As I mentioned in the first excerpt from this wonderful book, Political Fictions is a compilation of the eight giant political essays that Joan Didion wrote for The New York Review of Books between the years 1988 and 2000. Those years, naturally, encompassed a lot. From the Dukakis/Bush campaign to the Gore/Bush campaign. The years in between those campaigns saw the Republican takeover of Congress, as well as the entire Monica Lewinsky situation and the impeachment of Clinton. Interestingly enough, as I read these in-depth thoughtful essays, one of the things I am aware of is the country marching towards 9/11. 9/11 did not change everything and in many ways it made things worse, but it is one of those rare events in a nation where you can say “Before/After”. Before, things were one way, After, everything changed. It almost seems quaint that the entire country was obsessed about a blue dress from The Gap, but that may be too naive of me to say. We are still obsessing over things that are not important. But it will always look different to me because now we are in the land of After. The Before days are sometimes hard to re-imagine, to enter into. “Look at us, going about our business, when that is coming down the pike.”
These eight essays, then, are markers in time. They are written while the events being described are going down, so they feature much actual reporting and journalism. They are not just “opinion” pieces. Didion didn’t write much about politics in the rest of her career. You can count the really political pieces on one hand. So it’s exciting to see Washington and its operations through her clear-eyed outsider filter. To use an overused phrase, she hasn’t “drunk the Kool-Aid”. You can’t hoodwink her. She’s been doing her thing, having an amazing career, all without writing about politics. She clearly has her convictions (but even so, I’m not sure what they are – she doesn’t write in a way that makes that totally clear. The only thing I really can say about her is that she is interested in “Narrative” and how narratives are created, how we need them, how we feel lost without them. Her most famous line is, “We tell ourselves stories in order to live.”)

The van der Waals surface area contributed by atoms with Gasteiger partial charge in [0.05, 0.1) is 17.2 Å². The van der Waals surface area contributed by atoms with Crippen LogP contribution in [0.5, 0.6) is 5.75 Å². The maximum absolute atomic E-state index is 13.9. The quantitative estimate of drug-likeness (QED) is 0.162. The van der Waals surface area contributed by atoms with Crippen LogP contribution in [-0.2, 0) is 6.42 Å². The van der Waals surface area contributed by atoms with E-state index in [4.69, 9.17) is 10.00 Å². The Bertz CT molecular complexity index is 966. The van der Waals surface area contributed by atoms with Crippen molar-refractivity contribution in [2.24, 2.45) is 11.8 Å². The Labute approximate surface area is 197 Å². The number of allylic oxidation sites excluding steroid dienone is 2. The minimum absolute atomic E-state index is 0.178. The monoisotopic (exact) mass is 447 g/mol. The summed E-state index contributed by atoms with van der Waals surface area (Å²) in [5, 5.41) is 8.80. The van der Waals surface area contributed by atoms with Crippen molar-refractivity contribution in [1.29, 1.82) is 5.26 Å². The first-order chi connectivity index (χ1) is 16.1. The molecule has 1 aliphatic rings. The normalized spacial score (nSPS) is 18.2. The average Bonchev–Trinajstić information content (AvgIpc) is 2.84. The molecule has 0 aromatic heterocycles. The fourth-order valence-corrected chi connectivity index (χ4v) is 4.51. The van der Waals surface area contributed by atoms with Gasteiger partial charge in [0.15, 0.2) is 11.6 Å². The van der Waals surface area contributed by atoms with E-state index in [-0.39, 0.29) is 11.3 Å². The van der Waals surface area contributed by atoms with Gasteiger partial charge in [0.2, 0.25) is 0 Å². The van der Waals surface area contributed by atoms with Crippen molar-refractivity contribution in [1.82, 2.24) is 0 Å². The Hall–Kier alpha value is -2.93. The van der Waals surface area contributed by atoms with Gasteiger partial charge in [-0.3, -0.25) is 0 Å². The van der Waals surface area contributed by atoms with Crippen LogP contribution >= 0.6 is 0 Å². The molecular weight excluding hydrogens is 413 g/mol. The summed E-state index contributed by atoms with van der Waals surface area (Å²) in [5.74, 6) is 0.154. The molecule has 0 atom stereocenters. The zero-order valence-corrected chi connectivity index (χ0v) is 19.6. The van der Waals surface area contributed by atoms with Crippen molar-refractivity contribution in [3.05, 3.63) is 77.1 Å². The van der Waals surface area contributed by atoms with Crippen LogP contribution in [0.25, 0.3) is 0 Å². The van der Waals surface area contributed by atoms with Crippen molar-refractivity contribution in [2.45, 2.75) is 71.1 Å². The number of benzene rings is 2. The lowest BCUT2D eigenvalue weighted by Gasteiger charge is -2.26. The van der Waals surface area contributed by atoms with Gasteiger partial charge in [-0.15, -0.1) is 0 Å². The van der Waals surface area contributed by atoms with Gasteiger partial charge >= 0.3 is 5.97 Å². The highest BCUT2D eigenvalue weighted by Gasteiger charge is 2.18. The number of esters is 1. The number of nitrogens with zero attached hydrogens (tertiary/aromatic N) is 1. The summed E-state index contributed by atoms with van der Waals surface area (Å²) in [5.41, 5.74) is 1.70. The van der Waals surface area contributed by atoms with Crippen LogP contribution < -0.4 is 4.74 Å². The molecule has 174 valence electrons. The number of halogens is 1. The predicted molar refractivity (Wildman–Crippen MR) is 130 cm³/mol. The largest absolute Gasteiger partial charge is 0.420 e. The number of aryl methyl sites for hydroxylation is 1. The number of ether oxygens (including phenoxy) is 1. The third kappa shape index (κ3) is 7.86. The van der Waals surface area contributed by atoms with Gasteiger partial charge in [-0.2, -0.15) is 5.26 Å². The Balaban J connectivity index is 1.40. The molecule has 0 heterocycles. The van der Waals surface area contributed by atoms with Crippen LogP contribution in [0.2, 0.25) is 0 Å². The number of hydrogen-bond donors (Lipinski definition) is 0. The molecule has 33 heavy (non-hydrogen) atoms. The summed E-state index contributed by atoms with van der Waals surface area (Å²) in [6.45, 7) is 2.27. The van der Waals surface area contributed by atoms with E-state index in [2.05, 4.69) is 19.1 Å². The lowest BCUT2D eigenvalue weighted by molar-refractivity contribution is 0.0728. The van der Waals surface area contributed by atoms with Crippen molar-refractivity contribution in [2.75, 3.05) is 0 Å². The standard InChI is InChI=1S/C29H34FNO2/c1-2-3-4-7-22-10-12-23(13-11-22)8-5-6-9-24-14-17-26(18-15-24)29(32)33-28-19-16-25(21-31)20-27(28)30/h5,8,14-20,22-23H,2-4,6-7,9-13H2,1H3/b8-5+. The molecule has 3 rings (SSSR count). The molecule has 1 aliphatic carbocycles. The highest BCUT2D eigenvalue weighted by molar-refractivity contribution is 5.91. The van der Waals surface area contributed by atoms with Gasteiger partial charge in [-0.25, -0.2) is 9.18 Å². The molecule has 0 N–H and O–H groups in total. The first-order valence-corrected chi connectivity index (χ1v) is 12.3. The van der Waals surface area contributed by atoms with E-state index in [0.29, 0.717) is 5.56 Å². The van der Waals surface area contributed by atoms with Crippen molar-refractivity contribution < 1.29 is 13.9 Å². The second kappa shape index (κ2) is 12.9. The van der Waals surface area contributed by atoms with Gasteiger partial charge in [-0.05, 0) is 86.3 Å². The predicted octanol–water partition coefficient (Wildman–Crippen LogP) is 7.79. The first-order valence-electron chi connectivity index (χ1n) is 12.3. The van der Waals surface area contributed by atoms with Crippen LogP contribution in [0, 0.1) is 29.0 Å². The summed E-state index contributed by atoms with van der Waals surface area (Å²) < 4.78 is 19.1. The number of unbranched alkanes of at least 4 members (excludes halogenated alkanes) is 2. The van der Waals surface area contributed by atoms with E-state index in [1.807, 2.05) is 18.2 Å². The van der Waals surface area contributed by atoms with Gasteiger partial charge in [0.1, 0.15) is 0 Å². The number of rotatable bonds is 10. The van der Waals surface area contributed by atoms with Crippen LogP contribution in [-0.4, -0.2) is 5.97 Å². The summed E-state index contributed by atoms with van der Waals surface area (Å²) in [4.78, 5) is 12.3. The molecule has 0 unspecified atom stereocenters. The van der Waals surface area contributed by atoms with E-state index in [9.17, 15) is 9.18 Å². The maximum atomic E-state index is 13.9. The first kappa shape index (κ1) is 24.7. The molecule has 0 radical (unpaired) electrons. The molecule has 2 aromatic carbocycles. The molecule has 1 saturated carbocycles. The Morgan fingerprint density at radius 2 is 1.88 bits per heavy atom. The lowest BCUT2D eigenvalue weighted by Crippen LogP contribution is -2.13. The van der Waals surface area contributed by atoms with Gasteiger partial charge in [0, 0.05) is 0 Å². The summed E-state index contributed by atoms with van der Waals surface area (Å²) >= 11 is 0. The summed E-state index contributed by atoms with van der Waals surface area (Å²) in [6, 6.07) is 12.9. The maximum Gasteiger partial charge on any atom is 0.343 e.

This appears to be her main attitude within these essays: “Okay, so here are the news accounts of what is happening. But let’s try to figure out what is REALLY happening.” She’s very very good at that. You may disagree with her conclusions, and I myself disagree with some of her conclusions, but that’s actually irrelevant. I want to live in a society where this kind of discourse occurs, where this kind of questioning happens.
The Newt Gingrich essay was published in NYRB in August of 1995, a time in history when Newt Gingrich was everywhere. Time had voted him Man of the Year. The year before, he was the driving force of the historic Republican takeover of Congress. He wrote books. He was a “superstar”. Of course, Didion’s piece was written in the midst of all of that, not the events of a couple of years later when he resigned.as Speaker of the House, under pressure from Republican colleagues to do so. Politics is brutal. They love you when you succeed, you eff up once, you got to step down. It’s only fair. His Contract with America was a best-seller. He seemed to embody the new energy and verve of Republicans in Washington. He galvanized his Party. Briefly.